Financial Planning – Taxes Are a Major Expense Consideration
In your financial planning budget, if you have one, where do income taxes rank as an expense? For many of us, income taxes may be our second largest expense line to our home mortgage. Think about it, if you are self-employed and net $100,000 in your business you first pay about $14,000 in self-employment tax and then you pay, depending on your marital status, dependents numbers and your itemized deductions number, an additional income tax which in my experience as a tax compliance professional will range from $7,500 to $16,000. In this example, taxes are the number one expense line item. I know that taxes are my biggest expense line item in my budget and are a major consideration in my personal financial planning.
So, how much emphasis does your current financial planner place on income tax considerations as they pertain to investments, investment income and other financial decisions? Does your financial planner have expertise in tax planning and compliance services? As I have written before, a financial plan should be intertwined with a sophisticated tax plan and a tax plan should be intertwined with a financial plan. Failure to do this is failing to achieve maximum financial results and objectives. Accordingly, if your current financial planner or your planning software is not factoring tax implications, and I mean above and beyond just computing the tax numbers, then perhaps you should consider a more detailed approach to your financial planning.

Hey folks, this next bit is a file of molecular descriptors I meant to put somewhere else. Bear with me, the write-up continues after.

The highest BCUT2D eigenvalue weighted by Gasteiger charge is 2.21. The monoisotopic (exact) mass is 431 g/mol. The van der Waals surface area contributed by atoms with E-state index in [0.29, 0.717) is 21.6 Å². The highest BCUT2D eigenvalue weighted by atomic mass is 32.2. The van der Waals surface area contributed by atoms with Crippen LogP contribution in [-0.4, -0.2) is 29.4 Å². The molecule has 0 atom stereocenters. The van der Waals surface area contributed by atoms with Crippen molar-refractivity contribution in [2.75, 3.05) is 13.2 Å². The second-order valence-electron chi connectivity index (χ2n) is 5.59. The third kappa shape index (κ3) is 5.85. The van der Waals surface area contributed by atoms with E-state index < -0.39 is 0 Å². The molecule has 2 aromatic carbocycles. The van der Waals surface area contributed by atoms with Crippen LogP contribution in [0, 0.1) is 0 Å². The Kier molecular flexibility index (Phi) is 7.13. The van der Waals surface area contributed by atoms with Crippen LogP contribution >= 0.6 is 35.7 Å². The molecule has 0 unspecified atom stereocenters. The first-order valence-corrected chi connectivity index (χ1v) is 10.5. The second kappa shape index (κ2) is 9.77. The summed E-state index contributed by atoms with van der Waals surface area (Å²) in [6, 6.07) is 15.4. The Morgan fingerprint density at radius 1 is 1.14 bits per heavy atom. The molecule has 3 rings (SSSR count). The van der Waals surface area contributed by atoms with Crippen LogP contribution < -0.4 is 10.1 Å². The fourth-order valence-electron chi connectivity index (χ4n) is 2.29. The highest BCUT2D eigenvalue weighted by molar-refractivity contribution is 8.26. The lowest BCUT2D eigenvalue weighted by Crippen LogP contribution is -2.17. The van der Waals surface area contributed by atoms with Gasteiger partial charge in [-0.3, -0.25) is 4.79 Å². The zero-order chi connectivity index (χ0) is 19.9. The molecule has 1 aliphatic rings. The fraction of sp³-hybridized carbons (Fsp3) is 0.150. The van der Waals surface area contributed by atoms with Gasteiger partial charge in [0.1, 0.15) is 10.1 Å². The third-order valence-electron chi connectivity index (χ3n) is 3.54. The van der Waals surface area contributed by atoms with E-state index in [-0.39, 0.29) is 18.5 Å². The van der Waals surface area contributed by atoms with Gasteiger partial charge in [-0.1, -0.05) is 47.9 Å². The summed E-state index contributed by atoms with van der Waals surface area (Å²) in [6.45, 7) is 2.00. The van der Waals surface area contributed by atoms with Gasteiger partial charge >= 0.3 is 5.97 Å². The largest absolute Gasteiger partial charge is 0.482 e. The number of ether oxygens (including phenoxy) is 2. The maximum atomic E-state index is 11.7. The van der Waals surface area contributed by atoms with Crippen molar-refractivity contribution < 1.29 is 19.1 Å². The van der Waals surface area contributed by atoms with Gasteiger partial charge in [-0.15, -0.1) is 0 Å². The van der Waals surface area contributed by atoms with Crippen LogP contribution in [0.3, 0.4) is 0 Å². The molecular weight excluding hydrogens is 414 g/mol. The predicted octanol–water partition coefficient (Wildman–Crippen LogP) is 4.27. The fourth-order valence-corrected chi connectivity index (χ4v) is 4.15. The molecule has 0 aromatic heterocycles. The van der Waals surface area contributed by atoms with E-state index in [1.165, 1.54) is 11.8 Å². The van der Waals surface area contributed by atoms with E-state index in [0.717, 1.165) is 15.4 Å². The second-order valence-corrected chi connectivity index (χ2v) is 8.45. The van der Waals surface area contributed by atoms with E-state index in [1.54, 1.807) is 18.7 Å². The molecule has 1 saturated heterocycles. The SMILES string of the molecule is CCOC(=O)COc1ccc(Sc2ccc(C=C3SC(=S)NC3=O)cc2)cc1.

At Joseph F. Fragnoli, CPA, PC, in Nashville and Hendersonville, TN, our practice has an emphasis in formal tax planning and financial planning services. We have extensive experience in tax planning and I, Joseph Fragnoli, am an investment advisor representative with Financial Gravity Companies. Financial Gravity has the same holistic approach to coordinating financial planning with tax considerations. With the current tax legislation that cleared the US Senate and most likely will become law for 2018, now is the time to review your tax and financial plans and make the appropriate adjustments to maximize the tax implications. Please feel free to give our office a call to set-up an appointment to meet with me to discuss your current plan or to establish a financial and tax plan at (615) 678-4751 or send us an email at firstname.lastname@example.org. The initial meeting doesn’t cost you anything and we will provide you with a great cup of coffee and a pleasant atmosphere.